If a country has to be morally spotless in order to be great, I would suggest no country has ever qualified. So that cannot be it, because it is avoiding the answer really, by imposing an impossible condition.

If slavery disqualifies a country from greatness then Rome was never great. Or Athens, or Ancient Egypt - in fact you are bringing the bar for greatness forward to about the 19th Century, and then there are lots of ways countries are conspicuously mean to people without enslaving them.

I think that if you look at any period of a Nations history that might contend for greatness, you will find something immoral to quibble about. Whether it is the Battle of Britain (colonialism), the US essentially winning WW2 (Hiroshima, Nagasaki).. there is always something.

Moore wasn't talking about this stuff anyway really, he talking about the family - not that he was making much sense. I don't think families have changed much since forever, because people haven't changed much. Out of all the things that do change in society, I suspect the way families work (or don't work!) has changed the least.
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  #14747  
Old 11.12.2017, 02:02 PM
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Originally Posted by davidjones178@hotmail.co.uk View Post
What you come back to is "what do you mean by greatness?".

If a country has to be morally spotless in order to be great, I would suggest no country has ever qualified. So that cannot be it, because it is avoiding the answer really, by imposing an impossible condition.

If slavery disqualifies a country from greatness then Rome was never great. Or Athens, or Ancient Egypt - in fact you are bringing the bar for greatness forward to about the 19th Century, and then there are lots of ways countries are conspicuously mean to people without enslaving them.

I think that if you look at any period of a Nations history that might contend for greatness, you will find something immoral to quibble about. Whether it is the Battle of Britain (colonialism), the US essentially winning WW2 (Hiroshima, Nagasaki).. there is always something.

Moore wasn't talking about this stuff anyway really, he talking about the family - not that he was making much sense. I don't think families have changed much since forever, because people haven't changed much. Out of all the things that do change in society, I suspect the way families work (or don't work!) has changed the least.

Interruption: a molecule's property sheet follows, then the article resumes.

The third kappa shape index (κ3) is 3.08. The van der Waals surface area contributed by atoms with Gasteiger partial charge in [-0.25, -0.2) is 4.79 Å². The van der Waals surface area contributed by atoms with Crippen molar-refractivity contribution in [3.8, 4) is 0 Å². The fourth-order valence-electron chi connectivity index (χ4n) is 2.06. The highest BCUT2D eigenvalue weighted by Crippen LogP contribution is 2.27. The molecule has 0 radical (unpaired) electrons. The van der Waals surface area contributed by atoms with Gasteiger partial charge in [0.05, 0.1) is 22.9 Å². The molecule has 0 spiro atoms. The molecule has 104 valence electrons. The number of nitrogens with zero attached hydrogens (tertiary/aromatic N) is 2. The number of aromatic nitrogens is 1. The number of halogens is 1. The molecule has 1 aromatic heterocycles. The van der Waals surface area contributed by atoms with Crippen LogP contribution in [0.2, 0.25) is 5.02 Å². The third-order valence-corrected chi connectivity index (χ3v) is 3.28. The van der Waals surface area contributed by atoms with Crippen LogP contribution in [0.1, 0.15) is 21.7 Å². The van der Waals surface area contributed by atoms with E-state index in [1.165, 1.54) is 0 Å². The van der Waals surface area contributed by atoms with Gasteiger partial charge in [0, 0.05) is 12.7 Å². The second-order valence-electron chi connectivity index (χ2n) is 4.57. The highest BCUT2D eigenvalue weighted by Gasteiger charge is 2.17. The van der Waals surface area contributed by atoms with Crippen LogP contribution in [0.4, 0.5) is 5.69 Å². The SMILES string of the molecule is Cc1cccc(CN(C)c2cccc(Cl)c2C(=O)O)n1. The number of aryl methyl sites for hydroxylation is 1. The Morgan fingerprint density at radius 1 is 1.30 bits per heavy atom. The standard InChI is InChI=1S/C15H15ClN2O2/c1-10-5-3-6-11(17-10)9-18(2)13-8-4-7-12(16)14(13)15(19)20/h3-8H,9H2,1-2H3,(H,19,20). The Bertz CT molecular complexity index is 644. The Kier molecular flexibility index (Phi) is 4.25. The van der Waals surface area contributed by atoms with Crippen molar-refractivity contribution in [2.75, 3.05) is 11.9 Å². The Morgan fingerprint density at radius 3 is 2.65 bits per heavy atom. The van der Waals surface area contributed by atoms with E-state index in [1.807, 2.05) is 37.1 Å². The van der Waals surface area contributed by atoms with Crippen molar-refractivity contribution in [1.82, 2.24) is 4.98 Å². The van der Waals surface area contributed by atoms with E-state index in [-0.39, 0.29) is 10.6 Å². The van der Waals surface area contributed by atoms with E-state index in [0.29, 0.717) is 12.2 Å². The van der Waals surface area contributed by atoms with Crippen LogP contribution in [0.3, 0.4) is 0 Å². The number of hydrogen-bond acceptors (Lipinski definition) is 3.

well those are stains.

for me the focus would be on the last time.

surely all the huge improvements since then have made them great in more recent times.

as you say most periods have issues and now theres plenty too.

he wouldn't even see Trump as a reason not to say now.
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  #14748  
Old 11.12.2017, 06:35 PM
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so can anyone explain Labours new idea of replacing the current "free movement of people" with the new "easy movement of people".
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  #14749  
Old 11.12.2017, 09:30 PM
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Originally Posted by goodkarma84 View Post
well those are stains.

for me the focus would be on the last time.

surely all the huge improvements since then have made them great in more recent times.

as you say most periods have issues and now theres plenty too.

he wouldn't even see Trump as a reason not to say now.
The wish to define periods of greatness is probably just forlorn.

Rather than countries being great, or enduring periods of greatness, I suppose they do great things - and that these things are chiefly considered great by their own people - and not always then by all of them.

This would be why periods of war and conquest seem to dominate contentions for greatness, at least according to the victors!

As you suggest, this does mean that Trump may indeed succeed in "making America great again", at least in the eyes of his own supporters, as long as he keeps playing the hick.
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  #14750  
Old 12.12.2017, 04:27 PM
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Originally Posted by lee harris 10 View Post
so can anyone explain Labours new idea of replacing the current "free movement of people" with the new "easy movement of people".
I believe it was ‘easy movement of workers’ which is an important difference, but that’s beside the point.

Labour know that the tories have blown Brexit, the public are turning against Brexit (if they were ever for it) and the responsible people in labour (that is, not momentum) are sewing the seeds for a potential about-turn.

At long last, the adults are turning up to deal with this.